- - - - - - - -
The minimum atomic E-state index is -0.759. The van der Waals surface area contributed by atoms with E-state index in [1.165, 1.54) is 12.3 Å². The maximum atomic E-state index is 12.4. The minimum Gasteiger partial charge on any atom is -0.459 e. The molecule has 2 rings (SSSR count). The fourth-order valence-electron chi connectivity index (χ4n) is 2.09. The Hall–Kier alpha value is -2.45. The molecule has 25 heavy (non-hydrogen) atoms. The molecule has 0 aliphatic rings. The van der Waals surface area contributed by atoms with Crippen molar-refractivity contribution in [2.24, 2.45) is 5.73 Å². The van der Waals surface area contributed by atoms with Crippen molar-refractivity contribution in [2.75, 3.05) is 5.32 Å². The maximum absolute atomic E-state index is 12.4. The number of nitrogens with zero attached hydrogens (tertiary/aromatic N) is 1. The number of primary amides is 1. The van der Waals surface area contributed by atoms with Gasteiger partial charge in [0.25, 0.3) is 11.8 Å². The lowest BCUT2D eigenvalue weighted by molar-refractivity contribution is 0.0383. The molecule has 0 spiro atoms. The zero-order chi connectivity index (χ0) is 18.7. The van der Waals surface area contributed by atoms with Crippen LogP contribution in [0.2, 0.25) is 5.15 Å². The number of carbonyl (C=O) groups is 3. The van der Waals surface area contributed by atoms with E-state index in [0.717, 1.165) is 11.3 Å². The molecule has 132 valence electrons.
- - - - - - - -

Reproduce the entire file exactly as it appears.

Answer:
The minimum atomic E-state index is -0.759. The van der Waals surface area contributed by atoms with E-state index in [1.165, 1.54) is 12.3 Å². The maximum atomic E-state index is 12.4. The minimum Gasteiger partial charge on any atom is -0.459 e. The molecule has 2 rings (SSSR count). The fourth-order valence-electron chi connectivity index (χ4n) is 2.09. The Hall–Kier alpha value is -2.45. The molecule has 25 heavy (non-hydrogen) atoms. The molecule has 0 aliphatic rings. The van der Waals surface area contributed by atoms with Crippen molar-refractivity contribution in [2.24, 2.45) is 5.73 Å². The van der Waals surface area contributed by atoms with Crippen molar-refractivity contribution in [2.75, 3.05) is 5.32 Å². The maximum absolute atomic E-state index is 12.4. The number of nitrogens with zero attached hydrogens (tertiary/aromatic N) is 1. The number of primary amides is 1. The van der Waals surface area contributed by atoms with Gasteiger partial charge in [0.25, 0.3) is 11.8 Å². The lowest BCUT2D eigenvalue weighted by molar-refractivity contribution is 0.0383. The molecule has 0 spiro atoms. The zero-order chi connectivity index (χ0) is 18.7. The van der Waals surface area contributed by atoms with Crippen LogP contribution in [0.2, 0.25) is 5.15 Å². The number of carbonyl (C=O) groups is 3. The van der Waals surface area contributed by atoms with E-state index in [0.717, 1.165) is 11.3 Å². The molecule has 132 valence electrons.